Question: How do you manage to do restraint free grooming?
My approach to restraint free grooming is to allow the dog to become familiar with the environment and the premises without any verbal interruption or handling. This can take up to 20 mins depending on the personality of the dog. Some settle very quickly and others will take longer. Just be patient! I place a nice comfy bed down which the dog will find indicating that they are happy with the new environment.
Next it is about introducing myself and the other members of the team. With treats in hand, and again with very little verbal sounds, a treat is offered and repeated. If you move around the place, the dog will typically follow you!
Some play time and rewarding will also give you an opportunity to see if the dog is nervous about being touched on any areas of the body. Feet and nails are a typical areas. I like to spend time rewarding a calmness of mind that allows me to handle and hold the paws, nails etc.
At this point I have established a relationship of trust with the dog. Introduction to the table and combing should be a very easy process. Continual treating the dog for good behaviour must be done.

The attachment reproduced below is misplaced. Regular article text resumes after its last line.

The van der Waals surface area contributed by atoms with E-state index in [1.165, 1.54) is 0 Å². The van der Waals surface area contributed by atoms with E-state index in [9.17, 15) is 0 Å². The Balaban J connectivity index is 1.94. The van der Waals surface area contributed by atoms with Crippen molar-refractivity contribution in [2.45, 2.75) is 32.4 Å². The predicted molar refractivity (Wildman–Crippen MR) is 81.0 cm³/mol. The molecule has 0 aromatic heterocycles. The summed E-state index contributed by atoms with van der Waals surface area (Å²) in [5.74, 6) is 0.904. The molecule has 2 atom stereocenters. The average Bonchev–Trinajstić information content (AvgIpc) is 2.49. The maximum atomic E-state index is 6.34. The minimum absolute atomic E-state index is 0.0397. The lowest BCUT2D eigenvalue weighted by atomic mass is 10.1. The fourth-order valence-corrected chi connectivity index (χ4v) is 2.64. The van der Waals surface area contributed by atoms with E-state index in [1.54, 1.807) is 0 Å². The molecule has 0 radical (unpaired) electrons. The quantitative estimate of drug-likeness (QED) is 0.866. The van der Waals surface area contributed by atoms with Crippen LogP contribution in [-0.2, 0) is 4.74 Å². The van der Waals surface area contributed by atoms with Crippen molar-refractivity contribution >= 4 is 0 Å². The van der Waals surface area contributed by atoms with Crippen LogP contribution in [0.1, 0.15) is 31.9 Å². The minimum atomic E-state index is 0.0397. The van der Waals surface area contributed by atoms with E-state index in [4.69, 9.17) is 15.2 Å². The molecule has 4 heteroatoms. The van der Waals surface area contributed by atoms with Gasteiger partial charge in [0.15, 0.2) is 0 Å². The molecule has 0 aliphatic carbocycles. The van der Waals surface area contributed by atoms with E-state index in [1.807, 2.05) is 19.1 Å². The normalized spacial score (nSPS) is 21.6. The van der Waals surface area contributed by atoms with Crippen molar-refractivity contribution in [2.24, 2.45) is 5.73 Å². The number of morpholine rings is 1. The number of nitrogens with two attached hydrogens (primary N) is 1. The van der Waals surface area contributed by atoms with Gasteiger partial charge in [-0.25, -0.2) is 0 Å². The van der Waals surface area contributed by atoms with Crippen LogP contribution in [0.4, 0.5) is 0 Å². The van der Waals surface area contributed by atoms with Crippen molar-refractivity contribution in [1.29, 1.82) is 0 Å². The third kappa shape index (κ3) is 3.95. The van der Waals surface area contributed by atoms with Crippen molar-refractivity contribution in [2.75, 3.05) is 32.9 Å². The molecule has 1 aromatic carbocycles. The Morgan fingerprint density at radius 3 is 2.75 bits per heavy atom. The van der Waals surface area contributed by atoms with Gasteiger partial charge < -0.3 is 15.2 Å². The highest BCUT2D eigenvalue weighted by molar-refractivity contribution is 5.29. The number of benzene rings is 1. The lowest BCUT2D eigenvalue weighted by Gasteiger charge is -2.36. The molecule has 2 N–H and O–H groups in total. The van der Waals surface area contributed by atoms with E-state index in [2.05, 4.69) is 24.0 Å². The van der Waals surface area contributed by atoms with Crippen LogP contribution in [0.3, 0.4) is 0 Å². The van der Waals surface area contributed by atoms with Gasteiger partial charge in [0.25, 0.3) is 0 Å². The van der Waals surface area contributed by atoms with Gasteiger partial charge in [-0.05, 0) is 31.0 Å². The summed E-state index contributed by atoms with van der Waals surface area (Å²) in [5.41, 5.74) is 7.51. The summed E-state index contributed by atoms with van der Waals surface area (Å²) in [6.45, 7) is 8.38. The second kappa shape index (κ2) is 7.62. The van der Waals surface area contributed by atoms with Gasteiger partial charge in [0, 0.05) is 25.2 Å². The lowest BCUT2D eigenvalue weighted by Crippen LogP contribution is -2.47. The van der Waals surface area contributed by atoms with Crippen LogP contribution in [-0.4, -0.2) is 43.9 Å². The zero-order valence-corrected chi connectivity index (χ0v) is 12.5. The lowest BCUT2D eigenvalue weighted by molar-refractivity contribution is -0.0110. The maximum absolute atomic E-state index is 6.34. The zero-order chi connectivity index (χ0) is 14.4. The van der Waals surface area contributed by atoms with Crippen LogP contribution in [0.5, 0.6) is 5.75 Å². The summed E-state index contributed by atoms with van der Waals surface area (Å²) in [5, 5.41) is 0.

By establishing this relationship with the dog and most importantly not rushing the process of allowing the dog to become familiar with the environment and persons makes grooming a safer and enjoyable process without the use of a neck restraint and equipment such as muzzles or straps.
Of course handling of the dog must be dome gently and with full awareness from the groomer at all times. There are places one can touch and massage to maintain a more relaxed control of the dog. I like to use T-Touch and trigger point principles. Now punishment for me – or as I like to call it – Disapproval is shown by ignoring the dog, no eye contact, noise or touch. Just step away and turn side on. It is a natural response between dogs to show that they are not happy with the response of other dogs. It does not take much time at all – 3 time outs of 3 seconds gets the message through.
Positive reward behaviour is always longer lasting and promotes a feeling of well being and most importantly – trust.